If you are a weight lifter and the only poundage you ever lift is 100 pounds, then 100 pounds will always seem heavy to you. However if you push yourself and slowly work up to 150 pounds then when you try to lift 100 pounds it will seem rediculously easy.

    It seems that whenever someone gets a .40 caliber gun and the recoil is too heavy they drop back to a 9mm.

    My thesis is this: Hang onto the .40 caliber gun and buy a similar gun in 10mm. Then practicing with the 10mm will make the .40 seem "light". It works in weight lifting; it should work with shooting.

    But the gut reaction is to scale back to a lighter (and less effective) caliber. I think the approach is wrong and I will test this out shortly with a Glock 27 and a Glock 29 (or maybe a Glock 36 in .45).

  17. #17
    TOF's Avatar
    TOF
    TOF is offline Senior Member
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    Quote Originally Posted by Packard View Post
    Thanks for the replies. This was all hypothetical. My best shooting gun was a stainless steel Gold Cup in .45.

    When I moved to Dutchess County I had to apply for a new permit and dispose of my weapons. I am awaiting the permit now. (You'd think with a 27 year track record and no issues at all over that time that they would rubber-stamp the permit, but no--I had to re-apply just like any new resident).

    I was able to repeatably put a full magazine from the .45 in a single hole at 21 feet that was about the size of a quarter. (Not every time, but often enough for me to use the word "repeatedly").

    I'm going to get a smaller weapon this time around. I've never been impressed with the 9mm round, though it has improved greatly over the last 20 years. I was also toying with the idea of a baby Glock in .45 (single stack).

    But it is good to accumulate information so that I can make a well-reasoned decision in the near future on what weapon(s) to buy.

    I like the Sig Sauer .380 (the new single action).

    I like the Kel-tec 9mm (single stack) and the new Sig 9mm looks very promising too.

    But my first new weapon is going to be a baby Glock. Oh, but what caliber?

    I shot a S & W model 29 (6" barrel) very well; but the 2-1/2" barrel gun (round butt) gave me a bone bruise on the base of my thumb. Overall I don't think I'm recoil sensitive, but larger recoils mean longer time for follow up shots.

    Regards,


    Packard
    Get an M&P45 Compact. Not as snappy as 40 and more comfortable to shoot but still has plenty of energy and is .4" plus. It hides well also.

    I switched from M&P40 to M&P45 after 4 years with the 40. The 45 is easier on my arthritic wrists and has proven to be much more accurate.

    My 40's both XD Tactical and M&P Full Size were load sensitive.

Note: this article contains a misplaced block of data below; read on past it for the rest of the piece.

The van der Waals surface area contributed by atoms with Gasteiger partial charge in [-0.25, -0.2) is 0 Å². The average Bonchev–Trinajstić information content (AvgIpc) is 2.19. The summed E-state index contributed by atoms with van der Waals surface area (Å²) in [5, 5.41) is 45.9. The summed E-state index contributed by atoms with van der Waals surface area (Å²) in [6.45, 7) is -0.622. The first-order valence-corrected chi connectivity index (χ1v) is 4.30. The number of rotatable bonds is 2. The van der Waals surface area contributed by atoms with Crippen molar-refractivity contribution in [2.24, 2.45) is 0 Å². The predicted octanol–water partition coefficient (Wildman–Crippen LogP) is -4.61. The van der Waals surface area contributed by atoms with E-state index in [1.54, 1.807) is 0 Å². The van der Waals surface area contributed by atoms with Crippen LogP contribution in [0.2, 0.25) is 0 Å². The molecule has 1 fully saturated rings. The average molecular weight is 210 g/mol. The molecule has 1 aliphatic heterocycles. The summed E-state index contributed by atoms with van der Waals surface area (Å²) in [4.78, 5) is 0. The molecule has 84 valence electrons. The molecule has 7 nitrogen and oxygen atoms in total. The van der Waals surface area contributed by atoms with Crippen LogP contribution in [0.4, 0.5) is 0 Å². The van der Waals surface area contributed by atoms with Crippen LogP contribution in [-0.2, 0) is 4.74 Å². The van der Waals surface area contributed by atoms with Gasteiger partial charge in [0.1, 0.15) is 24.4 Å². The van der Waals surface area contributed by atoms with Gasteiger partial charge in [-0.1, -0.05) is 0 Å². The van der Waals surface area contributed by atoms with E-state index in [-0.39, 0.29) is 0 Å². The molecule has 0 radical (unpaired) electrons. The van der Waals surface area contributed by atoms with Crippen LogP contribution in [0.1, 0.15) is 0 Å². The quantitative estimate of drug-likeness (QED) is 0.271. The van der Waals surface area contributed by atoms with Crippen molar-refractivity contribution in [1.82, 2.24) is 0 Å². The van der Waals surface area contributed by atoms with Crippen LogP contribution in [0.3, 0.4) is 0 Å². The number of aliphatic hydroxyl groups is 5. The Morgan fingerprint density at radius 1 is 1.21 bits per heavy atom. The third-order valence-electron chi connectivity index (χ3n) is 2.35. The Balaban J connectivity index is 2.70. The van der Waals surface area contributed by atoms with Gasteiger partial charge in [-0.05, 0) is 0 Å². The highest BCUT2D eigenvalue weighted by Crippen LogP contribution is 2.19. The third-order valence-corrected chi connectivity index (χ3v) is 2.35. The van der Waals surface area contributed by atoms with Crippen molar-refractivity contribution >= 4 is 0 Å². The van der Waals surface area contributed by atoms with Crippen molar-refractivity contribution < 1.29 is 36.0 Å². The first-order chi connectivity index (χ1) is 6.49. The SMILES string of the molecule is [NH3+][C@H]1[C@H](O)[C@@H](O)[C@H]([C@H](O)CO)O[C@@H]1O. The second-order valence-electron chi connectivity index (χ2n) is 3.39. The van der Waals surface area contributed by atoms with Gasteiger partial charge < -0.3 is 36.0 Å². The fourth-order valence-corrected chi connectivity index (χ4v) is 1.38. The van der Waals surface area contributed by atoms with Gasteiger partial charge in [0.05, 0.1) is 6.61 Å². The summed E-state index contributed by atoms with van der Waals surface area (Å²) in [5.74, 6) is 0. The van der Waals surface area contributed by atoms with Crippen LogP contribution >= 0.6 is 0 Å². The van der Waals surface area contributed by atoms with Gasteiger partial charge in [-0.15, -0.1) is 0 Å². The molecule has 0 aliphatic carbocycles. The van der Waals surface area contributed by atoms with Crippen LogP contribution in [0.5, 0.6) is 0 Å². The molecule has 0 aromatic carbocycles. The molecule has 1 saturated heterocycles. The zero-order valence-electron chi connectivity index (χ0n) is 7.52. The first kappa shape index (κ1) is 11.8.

With the 45, reloads ranging from soft 820 FPS 230 Gr. to hot 1000 FPS 185 Grain all hit within 1/2 inch of each other at 15 yards repeatedly.

    Have fun whatever you get.

    Also you need to move to a more gun friendly location or better yet lobby for changes in the law where you are at.

  18. #18
    RiverDog is offline Junior Member
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    Quote Originally Posted by Packard View Post
    Recoil action changes rather dramatically with barrel length changes.

    For example, if you shot a model 29 (44 magnum) in a 6" barrel length, the recoil will cause your arms to raise up (just like you see in the movies).

    However, if you shoot a model 29 in a 2-1/2" barrel length, then the recoil will cause the gun to twist back in your wrist more so than lifting your entire arm. A very different set of forces to deal with. The first deals partly with your arm and shoulder strength and partly with your wrist strength.

    The second puts most of the emphasis on the wrist.
    Packard:

    That is so very, very true. Help me.

    We are not shooting anything with a +P round. I think I understand how that wants to work.

    What you spoke of nobody seems to explain where it makes sense to me. What is it that causes the gun to twist? (small short; semi auto) If my arms are cocked in such a fashion that everything is forward, what will cause the gun to twist? Nobody ever explained that where it made any sense to me.

    It can't be the gun (in my mind). If you held it by a sting, I would only cycle back and take the least resistance. It might have a small tendence to move left or right, but nothing you would ever feel in your hand.

    I would think there would have to be an unequal pressure in your hands? And then the gun may twist to the least resistance. Is that true?


    I am a dick shit asshole shooter. My days for sight shooting are over. I don't have the time now to explain. But I feel I am a very good shooter from a short distance. Point and shoot. If you explain to me what I should be feeling in my hands, I will understand it.

    This is the way I shoot. (ten yards) Let's say it is a .32 semi-auto. My right and left hands are very soft. I undercup my left hand to allow my two arms to be equal. And bend my elbows a bit to absorb the recoil of the gun as much as possible. I think I do that very well right now. I have very good control of the handgun.

    Explain to me what makes a 2" barrel want to twist and how you control that.

    I do thank you.

    Pete

  19. #19
    RiverDog is offline Junior Member
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    In a nut shell. the Beretta Tomcat was just fine. It is a very nice handgun. Very nice quality.

    There are no "twisting" problems. That are no other problems I can think of now. (smile)

    It is a beautifully milled handgun. That is what I love. There is something about the beauty. I am more of a collector.

    As long as it cycles and cycles and cycles. I don't care. (smile)

    It is a very, very beautiful .32 pistol. That is what I love about it.

  20. #20
    Packard is offline Senior Member
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    I had the Beretta 950, single action .25. It always worked. I kept in my back pocket for so long that there was no bluing left on the gun. But the caliber was too light.

    I preferred the single action. It was smaller, lighter and narrower.